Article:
Girls pull their hair back into ponytails; boys get buzz cuts. It helps keep them feeling fresh and cool for summer. Do dogs like to have their locks pushed or cut away in the hot summer months, too?
No, says Tufts veterinary dermatologist Lluis Ferrer, DVM, PhD, DECVD, and in general, it’s a bad idea. Hair on a dog is actually “insulating” from the heat, Dr. Ferrer comments. “The hair coat creates an air chamber between the hairs that does not conduct heat easily,” he explains. “That lack of heat conductivity serves to protect the dog’s body.
“It actually preserves body temperature in all seasons,” the doctor says. The air chamber also makes it difficult for cold air to make its way around a dog’s body in winter as well.
Other reasons not to cut hair for summer
Helping your dog stay cool is just one of several reasons to leave her hair as it is when the weather gets warm. “If you clip the hair short,” Dr. Ferrer warns, “you create the risk for sunburn, especially in dogs who are not very pigmented — those who are white or spotted. You are exposing the skin of the dog directly to UV radiation at that time of year it is strongest.”
Furthermore, Dr. Ferrer points out, hair on a dog protects from dehydration. “A dog will not lose so much water through her skin if she is well protected by her hair coat,” he says. Even in extremely hot temperatures — as high as 101 degrees Fahrenheit or more — having hair is more protective than not having it, or not having it its natural length.
“If you are really concerned about heat in the summer,” he comments, you have to deal with it by taking other measures, “like not taking your dog out for a long walk in the middle of the day, not leaving your dog in a hot car,” and so on. Short hair will certainly not protect your dog from the heavy sun in a closed-up car,” he says.
It is especially important to keep your dog out of extreme heat if she is on the larger side. “In small dogs, thermo-regulation becomes more of a problem in winter time,” he points out, “because of the ratio of their volume to their overall surface area. But for a large dog, elimination of heat becomes the more pressing issue.” That’s why, for a large dog in particular (but absolutely for all dogs), while shaving or trimming her hair won’t keep her cool and safe, keeping her in cool places and giving her plenty of fresh, cold water to drink as she pleases is critical as the sun bears down.
How you can help by tending to a dog’s hair
While you don’t want to cut or shave a dog’s hair for summer, you can make her hair coat more conducive to dealing with summertime heat by brushing her regularly. “In general, dogs with very thick or plush coats start shedding some of their hair before summer to be prepared for the heat (and then start growing it again to get ready for winter),” Dr. Ferrer says. The process starts with the hairs to be shed ceasing their growth in the follicles, he explains. But it takes a few weeks for the dead hairs to actually leave the follicles — and then the body — and “you can accelerate the shedding and appropriate, season-related thinning of the hair coat” with regular brushing, the doctor explains.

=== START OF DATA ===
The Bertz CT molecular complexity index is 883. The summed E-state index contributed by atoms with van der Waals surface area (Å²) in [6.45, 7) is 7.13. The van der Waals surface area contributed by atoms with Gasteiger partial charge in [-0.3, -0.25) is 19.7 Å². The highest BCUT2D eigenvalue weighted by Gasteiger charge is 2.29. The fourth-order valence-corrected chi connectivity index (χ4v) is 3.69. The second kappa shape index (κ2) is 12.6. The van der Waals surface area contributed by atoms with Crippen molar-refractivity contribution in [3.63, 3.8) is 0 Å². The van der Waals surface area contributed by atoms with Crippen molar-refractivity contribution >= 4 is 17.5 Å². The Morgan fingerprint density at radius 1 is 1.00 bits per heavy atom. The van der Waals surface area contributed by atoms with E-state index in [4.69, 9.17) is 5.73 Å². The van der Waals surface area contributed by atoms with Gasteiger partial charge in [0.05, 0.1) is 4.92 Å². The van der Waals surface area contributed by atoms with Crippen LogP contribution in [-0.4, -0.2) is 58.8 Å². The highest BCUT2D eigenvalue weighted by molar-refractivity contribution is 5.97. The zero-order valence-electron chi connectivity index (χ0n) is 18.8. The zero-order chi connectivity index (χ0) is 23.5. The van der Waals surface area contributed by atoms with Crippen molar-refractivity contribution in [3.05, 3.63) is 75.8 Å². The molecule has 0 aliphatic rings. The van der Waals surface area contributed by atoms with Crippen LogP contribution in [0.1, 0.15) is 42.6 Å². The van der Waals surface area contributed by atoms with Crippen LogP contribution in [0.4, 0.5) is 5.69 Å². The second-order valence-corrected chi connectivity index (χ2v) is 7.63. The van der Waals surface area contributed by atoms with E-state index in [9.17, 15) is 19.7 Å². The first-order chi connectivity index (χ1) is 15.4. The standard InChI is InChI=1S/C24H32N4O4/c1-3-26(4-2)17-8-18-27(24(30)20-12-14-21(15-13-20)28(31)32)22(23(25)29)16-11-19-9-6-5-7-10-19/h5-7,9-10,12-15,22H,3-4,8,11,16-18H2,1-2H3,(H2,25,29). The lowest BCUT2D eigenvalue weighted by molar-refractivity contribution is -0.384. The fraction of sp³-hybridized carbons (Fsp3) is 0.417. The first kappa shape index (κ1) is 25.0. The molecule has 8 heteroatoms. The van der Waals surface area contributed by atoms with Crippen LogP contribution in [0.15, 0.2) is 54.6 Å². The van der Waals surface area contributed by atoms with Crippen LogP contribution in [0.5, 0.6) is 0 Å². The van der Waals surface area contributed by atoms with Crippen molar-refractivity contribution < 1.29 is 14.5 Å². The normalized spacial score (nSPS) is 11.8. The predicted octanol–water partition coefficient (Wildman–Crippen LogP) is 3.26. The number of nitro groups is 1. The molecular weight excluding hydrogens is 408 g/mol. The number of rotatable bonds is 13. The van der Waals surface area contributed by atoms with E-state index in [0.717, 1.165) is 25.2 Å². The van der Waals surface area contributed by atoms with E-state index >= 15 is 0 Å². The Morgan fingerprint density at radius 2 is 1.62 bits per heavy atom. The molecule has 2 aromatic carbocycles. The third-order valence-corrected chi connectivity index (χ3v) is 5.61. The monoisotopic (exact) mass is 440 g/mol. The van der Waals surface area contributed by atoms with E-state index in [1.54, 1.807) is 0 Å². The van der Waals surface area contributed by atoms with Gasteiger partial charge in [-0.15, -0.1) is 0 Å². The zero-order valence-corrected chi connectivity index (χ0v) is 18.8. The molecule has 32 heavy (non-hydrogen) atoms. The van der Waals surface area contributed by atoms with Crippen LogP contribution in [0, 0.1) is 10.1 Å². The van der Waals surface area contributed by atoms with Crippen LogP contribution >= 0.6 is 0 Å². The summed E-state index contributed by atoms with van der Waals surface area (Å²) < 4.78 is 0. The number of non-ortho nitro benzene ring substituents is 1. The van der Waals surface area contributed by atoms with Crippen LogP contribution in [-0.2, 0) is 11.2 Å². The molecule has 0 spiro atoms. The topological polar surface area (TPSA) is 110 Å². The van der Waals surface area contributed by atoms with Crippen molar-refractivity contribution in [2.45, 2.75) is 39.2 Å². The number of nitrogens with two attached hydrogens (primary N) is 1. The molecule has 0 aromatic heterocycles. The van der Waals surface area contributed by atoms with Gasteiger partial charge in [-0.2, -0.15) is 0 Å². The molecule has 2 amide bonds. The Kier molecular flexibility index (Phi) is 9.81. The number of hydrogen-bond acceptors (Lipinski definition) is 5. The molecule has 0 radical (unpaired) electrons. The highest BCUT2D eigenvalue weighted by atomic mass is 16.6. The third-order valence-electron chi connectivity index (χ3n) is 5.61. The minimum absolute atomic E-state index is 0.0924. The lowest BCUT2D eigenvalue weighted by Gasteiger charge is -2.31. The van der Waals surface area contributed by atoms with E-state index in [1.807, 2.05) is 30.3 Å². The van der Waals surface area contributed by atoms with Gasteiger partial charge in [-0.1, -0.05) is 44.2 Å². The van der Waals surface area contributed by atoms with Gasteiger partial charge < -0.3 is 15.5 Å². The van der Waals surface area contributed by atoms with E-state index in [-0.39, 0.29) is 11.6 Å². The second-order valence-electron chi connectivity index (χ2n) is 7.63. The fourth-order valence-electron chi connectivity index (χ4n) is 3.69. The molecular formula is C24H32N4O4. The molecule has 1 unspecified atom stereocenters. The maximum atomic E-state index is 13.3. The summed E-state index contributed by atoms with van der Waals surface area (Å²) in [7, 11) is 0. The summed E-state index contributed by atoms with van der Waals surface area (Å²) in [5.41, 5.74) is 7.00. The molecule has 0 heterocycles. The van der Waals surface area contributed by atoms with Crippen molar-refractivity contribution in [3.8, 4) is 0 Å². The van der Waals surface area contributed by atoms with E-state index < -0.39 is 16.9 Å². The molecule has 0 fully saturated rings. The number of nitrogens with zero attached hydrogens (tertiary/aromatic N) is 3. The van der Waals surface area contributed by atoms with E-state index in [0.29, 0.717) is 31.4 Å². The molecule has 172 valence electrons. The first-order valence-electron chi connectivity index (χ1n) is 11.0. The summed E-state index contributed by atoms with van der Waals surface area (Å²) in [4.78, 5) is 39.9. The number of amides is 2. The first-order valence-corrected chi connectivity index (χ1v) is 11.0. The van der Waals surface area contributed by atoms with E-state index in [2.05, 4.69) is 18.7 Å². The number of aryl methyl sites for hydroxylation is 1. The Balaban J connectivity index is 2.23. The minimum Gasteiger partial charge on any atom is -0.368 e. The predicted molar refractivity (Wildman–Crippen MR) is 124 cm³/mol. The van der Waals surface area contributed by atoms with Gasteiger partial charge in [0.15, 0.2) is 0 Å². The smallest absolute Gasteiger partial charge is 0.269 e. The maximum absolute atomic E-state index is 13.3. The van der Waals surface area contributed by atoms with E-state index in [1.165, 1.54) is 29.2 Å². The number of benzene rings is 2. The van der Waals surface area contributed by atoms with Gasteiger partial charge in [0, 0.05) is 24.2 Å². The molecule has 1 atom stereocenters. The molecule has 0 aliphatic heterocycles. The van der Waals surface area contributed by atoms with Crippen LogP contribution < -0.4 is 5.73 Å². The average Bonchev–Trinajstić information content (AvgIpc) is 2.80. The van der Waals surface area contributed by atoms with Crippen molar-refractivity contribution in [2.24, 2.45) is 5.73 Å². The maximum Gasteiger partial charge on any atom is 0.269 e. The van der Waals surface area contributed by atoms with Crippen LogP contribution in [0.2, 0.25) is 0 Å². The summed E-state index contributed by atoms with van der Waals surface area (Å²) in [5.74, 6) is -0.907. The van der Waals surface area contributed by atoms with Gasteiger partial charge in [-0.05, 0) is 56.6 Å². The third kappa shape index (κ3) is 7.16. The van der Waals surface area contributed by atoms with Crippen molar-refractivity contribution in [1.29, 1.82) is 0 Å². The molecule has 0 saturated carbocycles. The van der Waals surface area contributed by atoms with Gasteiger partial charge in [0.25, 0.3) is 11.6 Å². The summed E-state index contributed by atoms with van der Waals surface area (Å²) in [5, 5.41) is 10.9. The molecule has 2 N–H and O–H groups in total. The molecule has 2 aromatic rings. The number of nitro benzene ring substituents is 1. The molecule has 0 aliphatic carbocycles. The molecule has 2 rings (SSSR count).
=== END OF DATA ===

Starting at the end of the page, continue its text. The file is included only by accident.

Exceptions to the no-trimming rule
While dogs in general should not get haircuts or body shaves for summer, “there are a few instances where such practices are okay,” Dr. Ferrer says. One of those instances is not about the weather but about cosmetics. He is speaking mainly of dogs with curly hair, like poodles or Portuguese water dogs. “The hair on such dogs grows constantly, all year long,” he says, so it’s okay to groom them all year round. “It’s not about summer,” he says. “It’s about whatever you do to maintain your dog’s look.”
“In some very specific cases, you will need to shave your dog for medical reasons,” Dr. Ferrer says. Some dogs “develop hot spots — localized infections because of heat and humidity on the skin — and in those instances, shaving, or even a little thinning of the hair coat with scissors, is recommended. Hot spots are more common in summertime, the doctor says, and “tend to occur more often on long-haired and plush-coated dogs. Alaskan malamutes and German shepherds, for instance, have especially plush coats because they have a topcoat and an undercoat.
“But the problem as a whole is rare,” he points out. “The vet has to have diagnosed hot spots several times before you clip for health’s sake.”
A dog with lot of matting of the hair might also need clipping, Dr. Ferrer says, because matted hair can lead to irritation of the skin or dermatitis. But this is not more likely to occur in summer. It’s a medical matter for all seasons.
The bottom line: in just about all cases, trimming or shaving a dog’s hair for summer is not a good idea. Because it’s counterintuitive, “it has become a big misconception among people,” Dr. Ferrer points out. You’ll often see dog owners get their pets’ hair shorn for the hot weather, making it an item on their to-do list. “But,” he says, “we do not recommend it.”